“[We work with farms who] are growing coffee the right way” Roberts said. “So you don’t have this thing where, in order to grow coffee, you’re cutting trees down, you’re applying pesticides, you’re making the value of your land temporary. That’s not going to help the folks in Nicaragua long term. [We want to create farms that are an] ecologically sound engine that will keep growing coffee, in essence forever.”

Roberts said that transparency is one of the most significant factors in the enterprise.

“I’m a believer that markets work when everybody that contributes gets paid appropriately.” Roberts said. “There’s so much talk that goes around about what coffee consumers should want from coffee growers and the relationship that roasters have with growers, but there’s so little transparency in terms of what coffee growers are actually getting paid.”

Robert’s hope is that by putting information about how much farmers are paid into the market in a very accessible way, the market itself will decide what’s the appropriate share. According to Roberts, Farmers to 40 would like to normalize fair pay for farmers, forcing consumers to question why certain coffee roasters pay some farmers less than others.

“It’s this kind of pressure, we hope, that will ultimately kind of allow all farmers to at least have better leverage.” Roberts said.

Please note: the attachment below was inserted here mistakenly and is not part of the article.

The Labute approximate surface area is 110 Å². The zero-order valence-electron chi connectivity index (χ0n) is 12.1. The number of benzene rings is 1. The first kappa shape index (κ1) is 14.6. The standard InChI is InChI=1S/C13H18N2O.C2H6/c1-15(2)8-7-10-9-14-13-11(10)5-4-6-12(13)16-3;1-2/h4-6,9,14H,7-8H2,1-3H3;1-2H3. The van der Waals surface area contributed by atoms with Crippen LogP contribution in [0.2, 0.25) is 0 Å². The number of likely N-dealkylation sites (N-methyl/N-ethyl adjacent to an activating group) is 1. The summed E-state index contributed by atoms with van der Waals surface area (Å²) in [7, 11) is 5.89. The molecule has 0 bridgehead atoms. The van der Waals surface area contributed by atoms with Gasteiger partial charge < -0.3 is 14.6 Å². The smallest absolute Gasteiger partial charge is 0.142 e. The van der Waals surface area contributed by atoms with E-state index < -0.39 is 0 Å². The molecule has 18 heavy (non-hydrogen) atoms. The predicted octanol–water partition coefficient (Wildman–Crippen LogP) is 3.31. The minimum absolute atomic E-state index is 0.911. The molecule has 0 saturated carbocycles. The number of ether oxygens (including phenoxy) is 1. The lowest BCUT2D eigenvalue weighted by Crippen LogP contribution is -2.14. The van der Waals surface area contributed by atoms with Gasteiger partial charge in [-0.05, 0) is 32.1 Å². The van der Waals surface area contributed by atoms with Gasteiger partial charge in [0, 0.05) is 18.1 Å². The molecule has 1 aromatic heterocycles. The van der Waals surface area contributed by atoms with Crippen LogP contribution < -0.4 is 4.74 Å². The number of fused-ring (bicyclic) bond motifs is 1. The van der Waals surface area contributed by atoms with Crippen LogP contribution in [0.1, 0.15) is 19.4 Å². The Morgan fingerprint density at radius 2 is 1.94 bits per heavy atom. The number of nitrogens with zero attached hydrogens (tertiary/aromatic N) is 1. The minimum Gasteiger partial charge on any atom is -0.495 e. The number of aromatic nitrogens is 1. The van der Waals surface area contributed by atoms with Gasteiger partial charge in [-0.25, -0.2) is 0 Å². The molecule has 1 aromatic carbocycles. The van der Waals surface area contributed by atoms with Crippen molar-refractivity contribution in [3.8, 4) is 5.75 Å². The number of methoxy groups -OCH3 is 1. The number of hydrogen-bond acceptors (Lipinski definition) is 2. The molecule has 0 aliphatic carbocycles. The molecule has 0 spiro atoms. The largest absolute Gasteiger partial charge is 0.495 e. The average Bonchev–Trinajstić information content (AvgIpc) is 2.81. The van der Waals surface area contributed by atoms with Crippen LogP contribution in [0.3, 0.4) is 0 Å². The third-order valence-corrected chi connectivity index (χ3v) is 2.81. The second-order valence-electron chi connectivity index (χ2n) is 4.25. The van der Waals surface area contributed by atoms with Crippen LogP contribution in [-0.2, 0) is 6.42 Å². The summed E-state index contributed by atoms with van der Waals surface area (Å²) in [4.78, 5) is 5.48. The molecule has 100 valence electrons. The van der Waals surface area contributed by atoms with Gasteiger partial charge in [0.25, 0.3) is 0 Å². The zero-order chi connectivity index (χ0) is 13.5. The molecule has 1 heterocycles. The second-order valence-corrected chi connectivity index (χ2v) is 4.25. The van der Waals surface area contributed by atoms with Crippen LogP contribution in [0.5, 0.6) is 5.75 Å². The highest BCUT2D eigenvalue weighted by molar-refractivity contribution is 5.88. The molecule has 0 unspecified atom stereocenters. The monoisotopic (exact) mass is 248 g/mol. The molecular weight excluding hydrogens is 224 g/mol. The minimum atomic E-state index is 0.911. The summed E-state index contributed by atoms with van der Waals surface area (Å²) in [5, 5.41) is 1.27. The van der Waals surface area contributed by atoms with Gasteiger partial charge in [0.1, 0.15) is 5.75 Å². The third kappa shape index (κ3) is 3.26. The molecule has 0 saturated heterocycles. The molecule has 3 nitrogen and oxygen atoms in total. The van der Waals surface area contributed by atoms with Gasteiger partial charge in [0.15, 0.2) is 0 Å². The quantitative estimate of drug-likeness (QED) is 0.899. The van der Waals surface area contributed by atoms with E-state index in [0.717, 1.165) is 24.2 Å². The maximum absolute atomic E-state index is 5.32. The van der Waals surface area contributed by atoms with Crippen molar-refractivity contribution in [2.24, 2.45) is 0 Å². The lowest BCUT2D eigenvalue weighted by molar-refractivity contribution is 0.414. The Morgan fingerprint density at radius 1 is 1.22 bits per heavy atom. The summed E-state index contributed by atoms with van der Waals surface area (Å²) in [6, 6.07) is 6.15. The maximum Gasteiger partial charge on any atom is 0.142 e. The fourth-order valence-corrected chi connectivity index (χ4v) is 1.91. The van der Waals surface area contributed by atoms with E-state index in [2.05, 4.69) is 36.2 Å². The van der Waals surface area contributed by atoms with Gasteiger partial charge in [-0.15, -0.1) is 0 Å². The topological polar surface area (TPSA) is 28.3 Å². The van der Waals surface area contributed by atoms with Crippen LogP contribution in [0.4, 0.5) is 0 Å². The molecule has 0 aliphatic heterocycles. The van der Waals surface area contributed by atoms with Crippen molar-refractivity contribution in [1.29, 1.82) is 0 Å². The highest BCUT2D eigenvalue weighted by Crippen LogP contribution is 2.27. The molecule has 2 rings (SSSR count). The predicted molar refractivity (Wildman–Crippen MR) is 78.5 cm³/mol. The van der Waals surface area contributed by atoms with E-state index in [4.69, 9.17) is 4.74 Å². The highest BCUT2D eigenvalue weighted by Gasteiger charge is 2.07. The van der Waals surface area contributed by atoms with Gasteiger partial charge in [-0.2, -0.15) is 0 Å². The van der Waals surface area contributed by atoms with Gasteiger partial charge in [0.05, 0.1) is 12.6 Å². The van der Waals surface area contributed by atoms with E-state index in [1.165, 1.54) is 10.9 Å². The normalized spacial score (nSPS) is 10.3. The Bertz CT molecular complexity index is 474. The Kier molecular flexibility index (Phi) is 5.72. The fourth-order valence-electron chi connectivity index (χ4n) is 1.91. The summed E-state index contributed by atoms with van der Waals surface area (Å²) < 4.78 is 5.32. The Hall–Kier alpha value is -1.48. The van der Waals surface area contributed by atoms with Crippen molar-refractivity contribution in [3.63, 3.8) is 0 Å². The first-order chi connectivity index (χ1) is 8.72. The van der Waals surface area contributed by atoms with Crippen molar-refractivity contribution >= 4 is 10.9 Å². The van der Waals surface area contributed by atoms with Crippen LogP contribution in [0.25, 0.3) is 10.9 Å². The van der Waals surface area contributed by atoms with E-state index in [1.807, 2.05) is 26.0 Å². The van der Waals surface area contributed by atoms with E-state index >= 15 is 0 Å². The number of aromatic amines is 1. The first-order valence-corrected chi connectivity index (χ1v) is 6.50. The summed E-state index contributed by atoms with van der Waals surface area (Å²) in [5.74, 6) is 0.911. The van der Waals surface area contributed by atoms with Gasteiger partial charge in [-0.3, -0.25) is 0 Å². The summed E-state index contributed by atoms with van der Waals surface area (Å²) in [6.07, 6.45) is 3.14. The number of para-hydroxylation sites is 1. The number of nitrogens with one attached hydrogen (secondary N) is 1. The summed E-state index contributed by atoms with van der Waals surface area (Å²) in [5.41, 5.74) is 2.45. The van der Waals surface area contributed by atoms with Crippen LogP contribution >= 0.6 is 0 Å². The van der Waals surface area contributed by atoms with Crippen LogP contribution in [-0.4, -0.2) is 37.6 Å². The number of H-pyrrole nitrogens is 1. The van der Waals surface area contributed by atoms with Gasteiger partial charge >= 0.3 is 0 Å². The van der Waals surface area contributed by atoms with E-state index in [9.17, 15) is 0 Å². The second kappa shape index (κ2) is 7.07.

B-School Bachelor of Business Administration (BBA) student Aamil Sarfani wrote in an email to the Wheel that Farmers to 40’s commitment to transparency allows the consumer to connect with their purchase in a way that they couldn’t before.

“Knowing exactly how much of one’s purchase goes to the farmer gives the consumer a tangible impact that can be measured and forces the consumer to question what the current prices are that are being paid to farmers.” Sarfani wrote. “This farmer-centric strategy is the reason why I believe in their social endeavor.”

Kaili Delp, a B-School MBA student and a second-year student in the Rollins School of Public Health, wrote in an email to the Wheel that her favorite part of being involved in Farmers to 40 was learning about where coffee comes from and all of the steps that go into making a cup of coffee.

She also noted the importance of Farmers to 40 in being an example of “organic agriculture done right.” She called Farmers to 40 an example of true fair trade, adding that giving 40 percent of the cost of a pound of coffee to the farmer is what they deserve.

In the future, Roberts would like to work with more farmers in Latin America and would like to see Farmers to 40 continue to sell more coffee, creating increased revenues for the farmers. He also would like there to be an improvement in the certification for fair trade coffee roasters in order to more accurately reflect the amount that farmers are paid.

– By Annie McGrew, Staff Writer

Correction 11/28 2:34 p.m.: This article was updated to correct the statement that Aamil Sarfani is a Master of Business Administration (MBA) student. In actuality, he is a Bachelor of Business Administration (BBA) student.